Posts By: Andrea Kurland

Vintage ’80s Polaroids of Amsterdam’s barflies

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In spring 1979, Bettie Ringma and Marc H. Miller moved from New York’s Lower East Side to Amsterdam. The newly arrived couple had already become known on New York’s downtown art scene, taking “Paparazzi Self-Portraits” with the new Polaroid SX-70 instamatic camera, and giving the world a taste for instant gratification. In search of a… Read more »

It’s time to talk about how Britain treats its homeless

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It’s early in 2018, yet it seems one trend is already taking hold in Windsor: the bold return of feudalism. Any wedding involves mind-melding amounts of preparation, but only a royal wedding could demand the clearing of homeless people from the streets to avoid the glances of the massed crowds landing on a huddled rough sleeper…. Read more »

A trip around the Mississippi Delta, birthplace of the blues

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Formed over thousands of years of river flooding, the Mississippi Delta is an alluvial plain filled with dense, swampy jungles of cane, gum, and cypress. Early imperialists recognised the value of the land and began to clear it, draining the swamps, razing the forests, and building communities using slave labour. Today, the region is one… Read more »

Inside a juvenile delinquent facility for girls

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When we think of juvenile delinquency, we usually imagine teenage boys taking out their rage on the world. But what of the girls who have turned to crime: the teen who stabs her father to death? The thief, the prostitute, or the burglar? Hungarian photographer Lilla Szasz sought them out for her series, Daughters, a… Read more »

Huck’s favourite skate stories of 2017

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Be it through unearthing how a drab, old London shopping centre has become a haven for the city’s young skaters, or the whirlwind ten minutes we spent with seminal Z-Boy Tony Alva, we’ve had a lot fun this year covering all things skate. So, just in case you missed any of them the first time… Read more »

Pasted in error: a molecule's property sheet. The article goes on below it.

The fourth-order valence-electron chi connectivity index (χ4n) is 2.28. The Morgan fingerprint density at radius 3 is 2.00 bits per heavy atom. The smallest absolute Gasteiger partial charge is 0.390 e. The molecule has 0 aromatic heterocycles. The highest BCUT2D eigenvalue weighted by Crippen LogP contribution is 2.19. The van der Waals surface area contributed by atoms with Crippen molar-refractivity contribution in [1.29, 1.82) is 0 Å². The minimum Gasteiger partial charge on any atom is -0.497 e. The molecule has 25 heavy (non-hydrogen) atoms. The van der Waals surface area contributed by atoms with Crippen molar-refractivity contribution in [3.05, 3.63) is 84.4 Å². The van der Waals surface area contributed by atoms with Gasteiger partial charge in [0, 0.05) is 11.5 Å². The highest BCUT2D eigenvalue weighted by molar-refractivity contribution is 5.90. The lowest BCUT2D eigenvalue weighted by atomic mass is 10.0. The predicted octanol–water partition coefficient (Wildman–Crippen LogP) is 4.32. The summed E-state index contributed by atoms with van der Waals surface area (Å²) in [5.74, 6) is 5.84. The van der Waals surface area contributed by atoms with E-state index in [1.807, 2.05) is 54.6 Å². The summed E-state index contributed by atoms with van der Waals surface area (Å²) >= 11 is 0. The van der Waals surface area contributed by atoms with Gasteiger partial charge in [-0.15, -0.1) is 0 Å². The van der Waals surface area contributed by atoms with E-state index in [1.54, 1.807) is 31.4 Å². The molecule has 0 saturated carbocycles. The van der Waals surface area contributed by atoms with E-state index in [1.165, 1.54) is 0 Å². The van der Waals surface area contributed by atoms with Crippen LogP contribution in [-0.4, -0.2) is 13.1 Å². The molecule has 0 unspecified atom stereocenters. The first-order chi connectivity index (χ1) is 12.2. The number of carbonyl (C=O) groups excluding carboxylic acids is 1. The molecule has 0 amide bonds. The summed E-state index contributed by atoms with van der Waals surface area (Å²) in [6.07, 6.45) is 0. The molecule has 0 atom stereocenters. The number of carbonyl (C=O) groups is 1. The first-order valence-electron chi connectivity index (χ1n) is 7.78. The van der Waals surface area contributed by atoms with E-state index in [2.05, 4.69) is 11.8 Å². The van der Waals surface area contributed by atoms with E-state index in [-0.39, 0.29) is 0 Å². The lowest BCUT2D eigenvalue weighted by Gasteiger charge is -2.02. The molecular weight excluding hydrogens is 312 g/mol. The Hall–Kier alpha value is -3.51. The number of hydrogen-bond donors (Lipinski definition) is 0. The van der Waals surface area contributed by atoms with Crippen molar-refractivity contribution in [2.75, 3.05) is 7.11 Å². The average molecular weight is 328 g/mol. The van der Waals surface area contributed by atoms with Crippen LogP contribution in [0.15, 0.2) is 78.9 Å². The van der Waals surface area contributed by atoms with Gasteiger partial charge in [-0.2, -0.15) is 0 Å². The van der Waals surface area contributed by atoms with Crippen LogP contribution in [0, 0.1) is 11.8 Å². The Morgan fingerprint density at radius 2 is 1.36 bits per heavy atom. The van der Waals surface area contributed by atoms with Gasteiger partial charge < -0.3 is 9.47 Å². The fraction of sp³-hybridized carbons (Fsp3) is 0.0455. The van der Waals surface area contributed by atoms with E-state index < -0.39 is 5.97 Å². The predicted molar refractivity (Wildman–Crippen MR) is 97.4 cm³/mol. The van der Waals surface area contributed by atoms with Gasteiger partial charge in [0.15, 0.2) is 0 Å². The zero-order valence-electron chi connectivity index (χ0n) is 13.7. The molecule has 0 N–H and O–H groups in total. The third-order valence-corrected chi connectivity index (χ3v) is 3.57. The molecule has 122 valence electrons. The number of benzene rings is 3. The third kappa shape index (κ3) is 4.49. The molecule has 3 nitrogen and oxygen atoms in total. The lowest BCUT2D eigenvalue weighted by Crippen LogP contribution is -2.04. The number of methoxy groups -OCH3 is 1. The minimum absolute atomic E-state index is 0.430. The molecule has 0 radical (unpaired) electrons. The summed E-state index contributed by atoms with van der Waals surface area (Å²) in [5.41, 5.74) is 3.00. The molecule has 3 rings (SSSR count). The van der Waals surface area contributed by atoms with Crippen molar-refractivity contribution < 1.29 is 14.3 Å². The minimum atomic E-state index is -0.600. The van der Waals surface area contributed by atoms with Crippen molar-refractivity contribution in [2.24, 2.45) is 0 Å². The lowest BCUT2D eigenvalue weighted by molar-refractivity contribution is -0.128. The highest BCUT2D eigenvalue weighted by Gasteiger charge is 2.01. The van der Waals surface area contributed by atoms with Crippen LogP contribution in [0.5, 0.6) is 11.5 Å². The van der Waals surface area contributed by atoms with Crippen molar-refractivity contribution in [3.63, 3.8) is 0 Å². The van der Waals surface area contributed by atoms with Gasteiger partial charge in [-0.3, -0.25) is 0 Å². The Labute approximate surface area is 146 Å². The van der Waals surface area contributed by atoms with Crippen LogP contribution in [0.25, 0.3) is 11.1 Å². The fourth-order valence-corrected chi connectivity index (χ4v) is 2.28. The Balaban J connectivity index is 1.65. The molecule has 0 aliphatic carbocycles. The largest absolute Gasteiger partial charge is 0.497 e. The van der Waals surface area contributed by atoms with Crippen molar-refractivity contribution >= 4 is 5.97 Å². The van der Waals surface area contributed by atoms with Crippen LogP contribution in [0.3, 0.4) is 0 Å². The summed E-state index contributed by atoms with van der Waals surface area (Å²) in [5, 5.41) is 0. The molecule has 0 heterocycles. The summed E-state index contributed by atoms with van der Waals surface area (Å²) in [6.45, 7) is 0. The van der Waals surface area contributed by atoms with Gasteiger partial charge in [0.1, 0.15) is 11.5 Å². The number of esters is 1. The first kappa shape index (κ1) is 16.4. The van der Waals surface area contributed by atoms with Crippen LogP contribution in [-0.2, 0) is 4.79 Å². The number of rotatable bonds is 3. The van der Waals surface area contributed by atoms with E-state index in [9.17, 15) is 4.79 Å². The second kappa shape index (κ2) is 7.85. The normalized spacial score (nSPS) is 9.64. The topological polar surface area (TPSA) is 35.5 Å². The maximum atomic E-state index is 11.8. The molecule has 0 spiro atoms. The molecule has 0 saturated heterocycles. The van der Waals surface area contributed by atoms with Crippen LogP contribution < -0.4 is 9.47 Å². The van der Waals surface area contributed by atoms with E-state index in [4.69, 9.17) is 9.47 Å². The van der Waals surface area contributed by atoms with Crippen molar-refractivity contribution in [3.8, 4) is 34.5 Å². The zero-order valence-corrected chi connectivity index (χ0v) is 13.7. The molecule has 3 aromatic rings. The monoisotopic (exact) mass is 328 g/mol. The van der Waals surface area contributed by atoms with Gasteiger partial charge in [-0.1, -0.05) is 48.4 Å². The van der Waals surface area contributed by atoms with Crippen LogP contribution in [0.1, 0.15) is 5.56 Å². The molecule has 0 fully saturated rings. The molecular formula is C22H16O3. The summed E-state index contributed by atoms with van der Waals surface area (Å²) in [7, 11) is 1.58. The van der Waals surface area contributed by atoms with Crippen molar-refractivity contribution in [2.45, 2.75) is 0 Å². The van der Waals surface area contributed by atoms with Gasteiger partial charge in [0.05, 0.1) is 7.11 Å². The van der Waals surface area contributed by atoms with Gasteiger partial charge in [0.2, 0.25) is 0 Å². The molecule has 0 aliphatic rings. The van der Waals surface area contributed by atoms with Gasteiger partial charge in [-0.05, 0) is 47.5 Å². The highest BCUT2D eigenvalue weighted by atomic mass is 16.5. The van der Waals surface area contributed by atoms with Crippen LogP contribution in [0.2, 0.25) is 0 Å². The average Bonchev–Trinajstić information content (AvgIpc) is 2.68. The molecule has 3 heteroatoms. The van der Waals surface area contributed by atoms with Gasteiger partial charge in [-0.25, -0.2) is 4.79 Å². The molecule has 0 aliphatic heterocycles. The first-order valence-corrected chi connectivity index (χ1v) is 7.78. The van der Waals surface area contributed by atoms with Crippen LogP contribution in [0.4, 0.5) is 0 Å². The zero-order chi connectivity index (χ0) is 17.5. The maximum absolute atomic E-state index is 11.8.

Finding peace in the shadows of Mount Fuji

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I woke up at six am Tuesday morning and opened the blinds of my hotel room at the Hoshinoya Resort to let in the morning light. There, filling the window, sat Mount Fuji. It was over 30km away, but its presence was immense, confident, and godlike. One of our guides had suggested that maybe Fuji… Read more »

Huck’s most popular photo stories of 2017

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It’s been a good year for photography on Huck. From the big names to breakout talent, local stories to international reportage, we’ve been lucky enough to exhibit heaps of wonderful work – concluding, fittingly, with Rule-Breakers, the latest of our annual documentary photo specials. So, as 2017 draws out, we’ve collated the stories that you… Read more »

The people and places that make up modern Britain

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Back in 2011, Niall McDiarmid embarked on a six-year journey that would eventually see him visit over 200 towns across Britain. Somewhat perplexed by popular visual depictions of the isles – wistful, antiquated, grey – the Scottish photographer wanted to capture the country as he saw it: a modern, all-encompassing society, full of colour, character… Read more »

How do we talk about the abuses that we can’t name?

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2017 can be characterised as a year of backlash. While ‘Backlash’ as a collective action isn’t always viewed favourably, it can be useful – the best recent example being the viral #MeToo campaign, which raised women’s voices against sexual abuse, coalescing in a ferocious global community. But the movement wasn’t without flaws, and as a… Read more »